JAN HAMMER
OH YEAH? Nemperor NE 437: Magical Dog,
One To One; Evolove, Oh, Yeah?; Bambu Forest
Twenty One; Let The Children Grow; Red And Orange

Personnel: Hammer, electric piano, synthesizers,
timbales, vocals; Steven Kindler, acoustic and
electric violin, rhythm guitar, Fernando Saunders, bass
piccolo bass, vocals, Tony Smith, drums, lead vocals

* * * *
When Jeff Beck recently toured with the Jan Hammer Group, only a handful of his expectant audience realized beforehand that the eminent guitarist was tagging along, respecting Hammer's choices in personnel and material, and for the first time since his association with Rod Stewart, sharing the stage with Jan's mutually rousing talent. What must have begun as a gamble ended as a double blessing, for Beck not only benefited immeasurably from Hammer's exhortations, but also helped Jan to reach a wider audience than would have been possible on his own. And Hammer is an artist whose time has surely come, one of the foremost, fertile minds in the mutable fusion field.

Oh, Yeah?, Hammer's third effort for Nemperor and his first with a group, is his most mature and compelling statement to date, ceaselessly propulsive and uncommonly colorful. The pliant rhythm section proves to be the ideal instrument for Hammer's unflagging energy and diversity, and in violinist Stephen Kindler, Jan has found a compatible, adroit foil, sparking the joyful spontaneity missing from his post-Mahavishnu Orchestra recorded work Indeed, with Oh, Yeah? Hammer comes closer to capturing the verve of the original Mahavishnu Orchestra than any of his former colleagues recent product, which underscores how indispensable he was to their collective, innovative sound.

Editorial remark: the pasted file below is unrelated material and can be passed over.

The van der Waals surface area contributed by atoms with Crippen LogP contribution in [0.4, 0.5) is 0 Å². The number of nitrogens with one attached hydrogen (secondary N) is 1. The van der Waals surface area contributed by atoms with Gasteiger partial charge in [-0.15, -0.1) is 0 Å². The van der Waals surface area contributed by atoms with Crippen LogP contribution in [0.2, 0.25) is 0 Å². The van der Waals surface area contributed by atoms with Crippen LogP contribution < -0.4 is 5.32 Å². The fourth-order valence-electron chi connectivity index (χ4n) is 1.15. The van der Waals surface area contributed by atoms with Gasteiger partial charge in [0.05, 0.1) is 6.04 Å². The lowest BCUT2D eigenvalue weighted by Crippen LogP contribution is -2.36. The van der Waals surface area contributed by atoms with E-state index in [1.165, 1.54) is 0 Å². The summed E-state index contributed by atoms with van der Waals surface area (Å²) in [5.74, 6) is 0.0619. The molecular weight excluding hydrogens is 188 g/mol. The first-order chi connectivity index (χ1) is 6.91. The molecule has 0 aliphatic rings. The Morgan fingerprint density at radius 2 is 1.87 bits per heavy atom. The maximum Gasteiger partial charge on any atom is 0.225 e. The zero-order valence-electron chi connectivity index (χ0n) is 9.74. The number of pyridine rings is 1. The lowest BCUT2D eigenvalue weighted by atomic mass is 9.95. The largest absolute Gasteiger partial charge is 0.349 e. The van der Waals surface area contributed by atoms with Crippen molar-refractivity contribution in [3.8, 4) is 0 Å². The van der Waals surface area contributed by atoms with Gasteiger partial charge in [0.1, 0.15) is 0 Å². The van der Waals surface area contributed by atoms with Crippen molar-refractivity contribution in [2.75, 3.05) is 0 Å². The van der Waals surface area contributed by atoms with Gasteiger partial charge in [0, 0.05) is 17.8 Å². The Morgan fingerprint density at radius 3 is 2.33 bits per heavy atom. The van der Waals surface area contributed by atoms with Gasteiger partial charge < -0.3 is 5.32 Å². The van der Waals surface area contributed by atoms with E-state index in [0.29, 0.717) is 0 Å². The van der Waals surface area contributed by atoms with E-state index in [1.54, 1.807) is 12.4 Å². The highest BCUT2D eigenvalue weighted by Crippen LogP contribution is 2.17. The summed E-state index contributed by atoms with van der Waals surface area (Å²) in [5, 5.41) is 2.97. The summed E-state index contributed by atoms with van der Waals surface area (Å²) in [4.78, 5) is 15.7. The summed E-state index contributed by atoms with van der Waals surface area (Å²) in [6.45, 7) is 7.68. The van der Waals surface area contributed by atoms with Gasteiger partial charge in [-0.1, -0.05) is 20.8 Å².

From the alternating bombastic and serene imagery of "Magical Dog" to the arcane, sinewy introduction to "Bambu Forest" Hammer effectively manages to vary the fabric of the arrangements and texture of the instrumental voicings, often in the minute span of a wink. He never crowds nor obscures the sound, even when double-tracking violins over a compound of corpulent keyboards. With the sole exception of the perfunctory vocal tracks ("One To One" and "Let The Children Grow"), Oh,Yeah? Is a resounding confirmation of Hammer's enduring relevancy. And yet, as good as it gets, it is a cautious sketchbook compared to the band's live show. If Nemperor and/or Epic fail to release a live Beck/Hammer album, it will be one of the years more serious omissions. - gilmore